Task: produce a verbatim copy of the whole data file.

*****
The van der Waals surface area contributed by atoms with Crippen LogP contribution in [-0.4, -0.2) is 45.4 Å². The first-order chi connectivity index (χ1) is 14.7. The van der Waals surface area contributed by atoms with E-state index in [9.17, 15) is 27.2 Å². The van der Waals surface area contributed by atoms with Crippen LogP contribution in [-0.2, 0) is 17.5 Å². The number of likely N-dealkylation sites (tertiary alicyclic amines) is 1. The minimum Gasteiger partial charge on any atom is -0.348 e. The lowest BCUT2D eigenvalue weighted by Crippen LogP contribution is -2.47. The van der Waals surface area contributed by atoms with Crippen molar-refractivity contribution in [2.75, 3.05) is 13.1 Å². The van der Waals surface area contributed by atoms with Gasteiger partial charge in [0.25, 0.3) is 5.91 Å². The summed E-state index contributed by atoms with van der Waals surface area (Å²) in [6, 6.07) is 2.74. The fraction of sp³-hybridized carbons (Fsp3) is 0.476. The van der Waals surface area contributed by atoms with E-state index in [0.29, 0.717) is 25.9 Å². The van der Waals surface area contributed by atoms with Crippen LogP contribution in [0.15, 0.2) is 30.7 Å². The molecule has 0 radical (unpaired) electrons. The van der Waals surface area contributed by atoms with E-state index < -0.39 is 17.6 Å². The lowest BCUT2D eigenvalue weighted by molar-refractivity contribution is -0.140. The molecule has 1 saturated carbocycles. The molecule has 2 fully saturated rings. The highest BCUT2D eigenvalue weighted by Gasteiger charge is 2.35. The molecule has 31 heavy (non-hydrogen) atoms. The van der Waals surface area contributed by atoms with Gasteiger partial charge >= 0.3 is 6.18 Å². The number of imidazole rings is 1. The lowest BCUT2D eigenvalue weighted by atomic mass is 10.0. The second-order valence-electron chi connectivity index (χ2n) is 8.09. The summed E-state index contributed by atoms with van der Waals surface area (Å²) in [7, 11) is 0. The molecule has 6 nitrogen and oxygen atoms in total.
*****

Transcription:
The van der Waals surface area contributed by atoms with Crippen LogP contribution in [-0.4, -0.2) is 45.4 Å². The first-order chi connectivity index (χ1) is 14.7. The van der Waals surface area contributed by atoms with E-state index in [9.17, 15) is 27.2 Å². The van der Waals surface area contributed by atoms with Crippen LogP contribution in [-0.2, 0) is 17.5 Å². The number of likely N-dealkylation sites (tertiary alicyclic amines) is 1. The minimum Gasteiger partial charge on any atom is -0.348 e. The lowest BCUT2D eigenvalue weighted by Crippen LogP contribution is -2.47. The van der Waals surface area contributed by atoms with Crippen molar-refractivity contribution in [2.75, 3.05) is 13.1 Å². The van der Waals surface area contributed by atoms with Gasteiger partial charge in [0.25, 0.3) is 5.91 Å². The summed E-state index contributed by atoms with van der Waals surface area (Å²) in [6, 6.07) is 2.74. The fraction of sp³-hybridized carbons (Fsp3) is 0.476. The van der Waals surface area contributed by atoms with E-state index in [0.29, 0.717) is 25.9 Å². The van der Waals surface area contributed by atoms with Crippen LogP contribution in [0.15, 0.2) is 30.7 Å². The molecule has 0 radical (unpaired) electrons. The van der Waals surface area contributed by atoms with E-state index < -0.39 is 17.6 Å². The lowest BCUT2D eigenvalue weighted by molar-refractivity contribution is -0.140. The molecule has 1 saturated carbocycles. The molecule has 2 fully saturated rings. The highest BCUT2D eigenvalue weighted by Gasteiger charge is 2.35. The molecule has 31 heavy (non-hydrogen) atoms. The van der Waals surface area contributed by atoms with Gasteiger partial charge >= 0.3 is 6.18 Å². The number of imidazole rings is 1. The lowest BCUT2D eigenvalue weighted by atomic mass is 10.0. The second-order valence-electron chi connectivity index (χ2n) is 8.09. The summed E-state index contributed by atoms with van der Waals surface area (Å²) in [7, 11) is 0. The molecule has 6 nitrogen and oxygen atoms in total.